When it comes to making choice of a sexual partner, attitudes of families and the public have little impact on an adult.
Instead, the individual's unique experiences and hereditary factors are the biggest driving force in making him or her decide whether they will have sex with same-sex partner or the opposite sex, says a unique new study.
The study by the Swedish medical university Karolinska Institute (KI) is the largest in the world so far and was performed in collaboration with the Queen Mary University of London.
More than 7,600 Swedish twins (men and women) aged 20-47 years responded to a 2005 - 2006 survey of health, behaviour, and sexuality. Seven percent of the twins had ever had a same-sex sexual partner.
"The results show, that familial and public attitudes might be less important for our sexual behaviour than previously suggested", says Associate Professor Niklas Langstrom, one of the involved researchers.
"Instead, genetic factors and the individual's unique biological and social environments play the biggest role. Studies like this are needed to improve our basic understanding of sexuality and to inform the public debate," Langstrom added.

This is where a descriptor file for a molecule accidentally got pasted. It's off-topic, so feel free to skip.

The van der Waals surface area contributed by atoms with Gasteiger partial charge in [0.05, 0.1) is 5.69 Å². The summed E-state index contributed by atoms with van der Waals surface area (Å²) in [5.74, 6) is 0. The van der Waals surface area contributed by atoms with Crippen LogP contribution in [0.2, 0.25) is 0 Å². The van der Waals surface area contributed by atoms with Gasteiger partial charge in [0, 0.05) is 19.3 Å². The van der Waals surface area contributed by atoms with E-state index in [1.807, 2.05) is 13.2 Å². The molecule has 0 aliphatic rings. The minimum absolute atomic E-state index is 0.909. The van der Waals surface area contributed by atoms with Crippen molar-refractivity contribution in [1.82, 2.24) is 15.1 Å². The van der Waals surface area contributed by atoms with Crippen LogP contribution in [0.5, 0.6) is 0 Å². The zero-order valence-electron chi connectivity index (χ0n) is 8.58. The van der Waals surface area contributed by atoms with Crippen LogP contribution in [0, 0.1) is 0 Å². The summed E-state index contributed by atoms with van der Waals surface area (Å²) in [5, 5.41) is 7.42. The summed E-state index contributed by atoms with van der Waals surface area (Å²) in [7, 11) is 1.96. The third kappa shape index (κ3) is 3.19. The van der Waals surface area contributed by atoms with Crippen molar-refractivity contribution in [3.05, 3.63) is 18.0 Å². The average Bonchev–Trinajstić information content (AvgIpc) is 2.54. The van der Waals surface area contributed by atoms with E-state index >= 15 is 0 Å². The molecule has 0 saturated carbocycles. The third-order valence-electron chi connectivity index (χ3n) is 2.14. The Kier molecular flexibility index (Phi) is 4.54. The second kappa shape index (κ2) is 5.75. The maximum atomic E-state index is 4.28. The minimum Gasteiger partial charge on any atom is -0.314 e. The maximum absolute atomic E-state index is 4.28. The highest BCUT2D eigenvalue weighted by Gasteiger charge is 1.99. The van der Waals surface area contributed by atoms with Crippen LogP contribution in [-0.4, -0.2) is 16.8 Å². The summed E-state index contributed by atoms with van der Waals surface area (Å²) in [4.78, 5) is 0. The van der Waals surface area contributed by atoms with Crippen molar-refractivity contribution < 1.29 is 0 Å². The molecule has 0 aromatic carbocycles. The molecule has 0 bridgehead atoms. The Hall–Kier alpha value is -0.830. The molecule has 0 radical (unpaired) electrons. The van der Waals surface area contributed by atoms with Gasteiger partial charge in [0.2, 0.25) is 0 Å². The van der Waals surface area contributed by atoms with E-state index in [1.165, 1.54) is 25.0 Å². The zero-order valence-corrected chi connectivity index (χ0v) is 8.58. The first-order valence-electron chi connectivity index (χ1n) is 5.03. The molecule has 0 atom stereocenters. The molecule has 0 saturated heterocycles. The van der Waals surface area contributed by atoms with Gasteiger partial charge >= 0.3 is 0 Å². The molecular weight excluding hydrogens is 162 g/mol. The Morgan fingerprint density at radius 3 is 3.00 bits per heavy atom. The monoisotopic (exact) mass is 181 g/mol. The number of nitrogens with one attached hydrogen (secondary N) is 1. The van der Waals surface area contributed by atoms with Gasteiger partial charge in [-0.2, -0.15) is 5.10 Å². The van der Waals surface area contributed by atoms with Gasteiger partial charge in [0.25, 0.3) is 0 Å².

The conclusions apply equally well to why people only have sex with persons of the opposite sex as to why we have sex with same-sex partners. However, the conclusions are more difficult to transfer to countries where non-heterosexual behaviour remains prohibited.
Overall, the environment shared by twins (including familial and societal attitudes) explained 0-17 percent of the choice of sexual partner, genetic factors 18-39 percent and the unique environment 61-66 percent.
The individual's unique environment includes, for example, circumstances during pregnancy and childbirth, physical and psychological trauma (e.g., accidents, violence, and disease), peer groups, and sexual experiences.
The study "Genetic and Environmental Effects on Same-sex Sexual Behaviour: A Population Study of Twins in Sweden" is published in Archives of Sexual Behaviour.